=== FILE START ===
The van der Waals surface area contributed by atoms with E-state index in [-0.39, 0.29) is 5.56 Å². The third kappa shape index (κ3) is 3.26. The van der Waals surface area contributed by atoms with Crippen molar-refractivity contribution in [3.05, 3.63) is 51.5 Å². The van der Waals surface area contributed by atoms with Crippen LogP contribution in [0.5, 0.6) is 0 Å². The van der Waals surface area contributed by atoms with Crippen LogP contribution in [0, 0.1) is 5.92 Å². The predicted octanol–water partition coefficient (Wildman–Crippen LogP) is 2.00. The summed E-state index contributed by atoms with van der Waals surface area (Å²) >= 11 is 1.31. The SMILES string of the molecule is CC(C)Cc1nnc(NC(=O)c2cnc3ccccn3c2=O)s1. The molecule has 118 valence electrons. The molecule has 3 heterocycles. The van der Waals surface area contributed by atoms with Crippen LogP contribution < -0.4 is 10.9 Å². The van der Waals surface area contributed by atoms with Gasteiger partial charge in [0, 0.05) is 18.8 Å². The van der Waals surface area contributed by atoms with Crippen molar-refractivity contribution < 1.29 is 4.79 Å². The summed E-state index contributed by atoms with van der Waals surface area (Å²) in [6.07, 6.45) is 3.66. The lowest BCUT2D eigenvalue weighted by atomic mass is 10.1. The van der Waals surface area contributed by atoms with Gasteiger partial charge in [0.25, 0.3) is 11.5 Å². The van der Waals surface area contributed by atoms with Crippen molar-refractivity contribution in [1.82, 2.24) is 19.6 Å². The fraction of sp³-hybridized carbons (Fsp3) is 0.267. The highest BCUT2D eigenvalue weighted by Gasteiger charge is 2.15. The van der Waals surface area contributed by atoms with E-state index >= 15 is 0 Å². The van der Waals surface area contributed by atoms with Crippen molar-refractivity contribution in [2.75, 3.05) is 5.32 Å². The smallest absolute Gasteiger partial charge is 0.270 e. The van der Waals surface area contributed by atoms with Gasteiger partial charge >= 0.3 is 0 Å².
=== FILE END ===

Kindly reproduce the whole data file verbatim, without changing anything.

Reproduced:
The van der Waals surface area contributed by atoms with E-state index in [-0.39, 0.29) is 5.56 Å². The third kappa shape index (κ3) is 3.26. The van der Waals surface area contributed by atoms with Crippen molar-refractivity contribution in [3.05, 3.63) is 51.5 Å². The van der Waals surface area contributed by atoms with Crippen LogP contribution in [0.5, 0.6) is 0 Å². The van der Waals surface area contributed by atoms with Crippen LogP contribution in [0, 0.1) is 5.92 Å². The predicted octanol–water partition coefficient (Wildman–Crippen LogP) is 2.00. The summed E-state index contributed by atoms with van der Waals surface area (Å²) >= 11 is 1.31. The SMILES string of the molecule is CC(C)Cc1nnc(NC(=O)c2cnc3ccccn3c2=O)s1. The molecule has 118 valence electrons. The molecule has 3 heterocycles. The van der Waals surface area contributed by atoms with Crippen LogP contribution < -0.4 is 10.9 Å². The van der Waals surface area contributed by atoms with Gasteiger partial charge in [0, 0.05) is 18.8 Å². The van der Waals surface area contributed by atoms with Crippen molar-refractivity contribution < 1.29 is 4.79 Å². The summed E-state index contributed by atoms with van der Waals surface area (Å²) in [6.07, 6.45) is 3.66. The lowest BCUT2D eigenvalue weighted by atomic mass is 10.1. The van der Waals surface area contributed by atoms with Gasteiger partial charge in [0.25, 0.3) is 11.5 Å². The van der Waals surface area contributed by atoms with Crippen molar-refractivity contribution in [1.82, 2.24) is 19.6 Å². The fraction of sp³-hybridized carbons (Fsp3) is 0.267. The highest BCUT2D eigenvalue weighted by Gasteiger charge is 2.15. The van der Waals surface area contributed by atoms with E-state index >= 15 is 0 Å². The van der Waals surface area contributed by atoms with Crippen molar-refractivity contribution in [2.75, 3.05) is 5.32 Å². The smallest absolute Gasteiger partial charge is 0.270 e. The van der Waals surface area contributed by atoms with Gasteiger partial charge >= 0.3 is 0 Å².